In 2010, Gloucestershire Police had 1,309 Officers. The most recent Government statistics show this is now down to just 1,089 – a reduction of 220 Officers working within the Force.

With the recent announcement of the Police Funding budget from Westminster – and no extra money for policing – the reality becomes Gloucestershire may only have the budget for 1,042 Officers – potentially making the cut of Officers over 250 in total.

Sarah Johnson, Gloucestershire Police Federation Chair, outlines what this will mean for her workforce and the public in Gloucestershire.

She says:

“As an organisation we need to understand the exact level of warranted staff – police officers – we need in order to deliver our frontline services. Not just on a day to day level, we need to ensure we have the correct staffing for exceptional demand – such as floods, riots or terrorist attacks.

“Currently, I don’t believe the force understands that true demand. So, before any further cuts to police officer numbers are made, I would urge the force to do that piece of work so that they can understand how far they can lose the flexibility that they’ve got.

“Within the force we have been moving some of the functions that Officers were doing over to Police Staff, however we need to remember this flexibility of moving warranted Officer from their day to day roles when these exceptional circumstances occur. You don’t have that flexibility with Police Staff members.

Gloucestershire Police has seen an 11% increase in crime over the past year, with a total of 32,803 crimes.

With this level of crime and increasing demand – while continuing to lose officer numbers – how will the service cope?

Sarah adds:

“A problem that we have created ourselves, and naturally from the type of people who work in policing, is that want to say ‘Yes’. Everybody wants to do that little bit more, wants to help whoever is in need at that moment in time.

“So, yes, this does add to the issue on demand. However, that doesn’t get away from crime levels that are increasing, and police numbers that are reducing. It is never going to add up.

“We need to look at what we do. We used to collect stray dogs. That clearly isn’t a police issue and that has moved to the council. That is just one example of things that have been done and things that will continue to be done.

“We now need to ensure that happens across all police and service providers – mental health teams, for example, ensuring they are equipped to do their job. Investment needs to be made in those areas, because there’s a huge amount of time that police officers take up looking after people who are unwell due to medical conditions, and that’s not sustainable, and that’s not what the police service is there for.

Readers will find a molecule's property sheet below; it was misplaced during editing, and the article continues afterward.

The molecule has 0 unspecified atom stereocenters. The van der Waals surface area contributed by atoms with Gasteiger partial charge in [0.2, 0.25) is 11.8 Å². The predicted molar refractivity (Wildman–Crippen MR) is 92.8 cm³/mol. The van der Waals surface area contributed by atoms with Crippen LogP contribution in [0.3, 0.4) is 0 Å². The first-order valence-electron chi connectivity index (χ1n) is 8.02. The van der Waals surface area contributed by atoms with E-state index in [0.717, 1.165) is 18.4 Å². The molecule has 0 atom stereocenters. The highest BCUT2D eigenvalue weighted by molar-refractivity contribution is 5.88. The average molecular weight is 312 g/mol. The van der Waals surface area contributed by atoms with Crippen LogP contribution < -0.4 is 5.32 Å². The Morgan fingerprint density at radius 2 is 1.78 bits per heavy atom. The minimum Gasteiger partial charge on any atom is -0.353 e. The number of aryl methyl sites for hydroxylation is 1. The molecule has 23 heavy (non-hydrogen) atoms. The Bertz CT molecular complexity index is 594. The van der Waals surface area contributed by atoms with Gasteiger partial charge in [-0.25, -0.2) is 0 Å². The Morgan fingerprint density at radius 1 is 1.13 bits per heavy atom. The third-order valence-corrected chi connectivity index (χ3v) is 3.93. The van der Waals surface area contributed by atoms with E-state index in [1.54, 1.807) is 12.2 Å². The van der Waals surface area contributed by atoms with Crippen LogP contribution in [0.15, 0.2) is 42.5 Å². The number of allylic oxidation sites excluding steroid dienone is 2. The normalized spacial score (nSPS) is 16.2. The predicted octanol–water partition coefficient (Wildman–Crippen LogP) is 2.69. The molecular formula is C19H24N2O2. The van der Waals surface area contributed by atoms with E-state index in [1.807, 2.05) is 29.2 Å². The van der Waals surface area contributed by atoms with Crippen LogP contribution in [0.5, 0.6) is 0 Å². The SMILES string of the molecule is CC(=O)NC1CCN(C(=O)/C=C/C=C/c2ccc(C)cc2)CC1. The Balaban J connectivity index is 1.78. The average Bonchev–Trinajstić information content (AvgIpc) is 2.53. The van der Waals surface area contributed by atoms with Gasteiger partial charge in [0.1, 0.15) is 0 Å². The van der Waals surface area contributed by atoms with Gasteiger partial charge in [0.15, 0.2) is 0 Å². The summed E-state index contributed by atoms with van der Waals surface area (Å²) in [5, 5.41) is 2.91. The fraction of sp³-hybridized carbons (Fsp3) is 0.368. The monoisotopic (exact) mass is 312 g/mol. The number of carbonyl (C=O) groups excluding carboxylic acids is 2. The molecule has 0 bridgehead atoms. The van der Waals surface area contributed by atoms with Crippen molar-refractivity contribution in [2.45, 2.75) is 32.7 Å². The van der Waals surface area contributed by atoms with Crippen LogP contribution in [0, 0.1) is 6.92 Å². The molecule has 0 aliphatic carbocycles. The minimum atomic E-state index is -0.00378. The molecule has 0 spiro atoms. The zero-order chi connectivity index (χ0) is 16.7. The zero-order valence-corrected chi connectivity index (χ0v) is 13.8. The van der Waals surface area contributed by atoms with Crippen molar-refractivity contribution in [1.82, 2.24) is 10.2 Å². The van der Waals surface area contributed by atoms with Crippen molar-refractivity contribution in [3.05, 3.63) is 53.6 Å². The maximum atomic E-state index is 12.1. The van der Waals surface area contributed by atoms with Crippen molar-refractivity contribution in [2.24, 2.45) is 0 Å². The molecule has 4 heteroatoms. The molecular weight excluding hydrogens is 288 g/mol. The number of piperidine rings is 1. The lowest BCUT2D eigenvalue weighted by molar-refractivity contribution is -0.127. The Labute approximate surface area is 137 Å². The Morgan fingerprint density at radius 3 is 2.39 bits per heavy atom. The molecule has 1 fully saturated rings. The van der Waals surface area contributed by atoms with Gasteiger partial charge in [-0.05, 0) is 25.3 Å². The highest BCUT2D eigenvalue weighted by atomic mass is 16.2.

“The force is looking at working smarter. We’re looking at new initiatives, such as if there is evidence that can be uploaded from an incident, then doing it so there is no need for somebody to attend to specifically collect the evidence.

“Investments in the digital world and being able to do things in a more modern way needs to be made. Again, that comes back down to finances and having the funds to be able to invest up front so that we can reap the benefits afterwards.

“The force restructure, that’s currently in the middle of being implemented, will mean that there will potentially be more police officers looking at initial crime calls, dealing with things as effectively and as quickly as possible so that they do not clog up the system, so that they’re not passed to the area and then have to be handed on to somebody else to deal with.

“If these things are resolved quickly, it means that the neighbourhood teams have more time to work within their neighbourhood.

“It will take a while to make sure that everybody is in their place and the system starts working as it is designed to, but the outcome will be welcomed.

“But it all comes down to the need to make sure that we maintain the levels of staff that are needed, and until the processes are in place and working we don’t know whether we’ve got those levels of staff that are required.”

And what about fears that officers will be drawn away from communities and risk missing out on vital intelligence that could help prevent terrorism.

Sarah concludes:

“Intelligence comes from all different sources and the closer we are to our communities, the more intelligence we have.

“If intelligence doesn’t come from the grass roots level and isn’t recorded and assessed and escalated as and when it’s needed, then of course that’s going to have an impact on security on a bigger scale.

“We need to make sure that we continue to work closely with our partners so that we don’t lose that information, to make sure that the police are accessible to the public, so that people talk to us and are not afraid of doing so. Great efforts are being done to maintain the neighbourhood teams but, if we don’t get it right, then we do of course run this risk on large scale security.”